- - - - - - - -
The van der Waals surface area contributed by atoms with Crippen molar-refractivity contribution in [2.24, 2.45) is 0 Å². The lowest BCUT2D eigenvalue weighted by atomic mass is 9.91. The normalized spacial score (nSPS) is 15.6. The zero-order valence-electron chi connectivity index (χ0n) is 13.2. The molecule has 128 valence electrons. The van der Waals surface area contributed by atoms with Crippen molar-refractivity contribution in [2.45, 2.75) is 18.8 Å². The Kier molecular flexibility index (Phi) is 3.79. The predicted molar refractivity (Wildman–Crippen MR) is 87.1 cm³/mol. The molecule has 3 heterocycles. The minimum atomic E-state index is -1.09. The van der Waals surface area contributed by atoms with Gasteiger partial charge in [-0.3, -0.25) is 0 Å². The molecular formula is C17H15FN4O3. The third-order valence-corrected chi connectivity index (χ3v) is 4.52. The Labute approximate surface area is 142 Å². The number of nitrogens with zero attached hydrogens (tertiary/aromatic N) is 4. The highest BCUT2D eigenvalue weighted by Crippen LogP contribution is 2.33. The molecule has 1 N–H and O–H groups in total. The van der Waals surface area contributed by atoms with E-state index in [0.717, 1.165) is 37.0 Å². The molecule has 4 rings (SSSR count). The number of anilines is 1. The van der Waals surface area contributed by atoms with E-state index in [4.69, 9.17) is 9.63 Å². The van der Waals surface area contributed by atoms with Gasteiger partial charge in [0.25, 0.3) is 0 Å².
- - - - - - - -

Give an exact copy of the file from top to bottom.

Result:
The van der Waals surface area contributed by atoms with Crippen molar-refractivity contribution in [2.24, 2.45) is 0 Å². The lowest BCUT2D eigenvalue weighted by atomic mass is 9.91. The normalized spacial score (nSPS) is 15.6. The zero-order valence-electron chi connectivity index (χ0n) is 13.2. The molecule has 128 valence electrons. The van der Waals surface area contributed by atoms with Crippen molar-refractivity contribution in [2.45, 2.75) is 18.8 Å². The Kier molecular flexibility index (Phi) is 3.79. The predicted molar refractivity (Wildman–Crippen MR) is 87.1 cm³/mol. The molecule has 3 heterocycles. The minimum atomic E-state index is -1.09. The van der Waals surface area contributed by atoms with Gasteiger partial charge in [-0.3, -0.25) is 0 Å². The molecular formula is C17H15FN4O3. The third-order valence-corrected chi connectivity index (χ3v) is 4.52. The Labute approximate surface area is 142 Å². The number of nitrogens with zero attached hydrogens (tertiary/aromatic N) is 4. The highest BCUT2D eigenvalue weighted by Crippen LogP contribution is 2.33. The molecule has 1 N–H and O–H groups in total. The van der Waals surface area contributed by atoms with E-state index in [0.717, 1.165) is 37.0 Å². The molecule has 4 rings (SSSR count). The number of anilines is 1. The van der Waals surface area contributed by atoms with E-state index in [4.69, 9.17) is 9.63 Å². The van der Waals surface area contributed by atoms with Gasteiger partial charge in [0.25, 0.3) is 0 Å².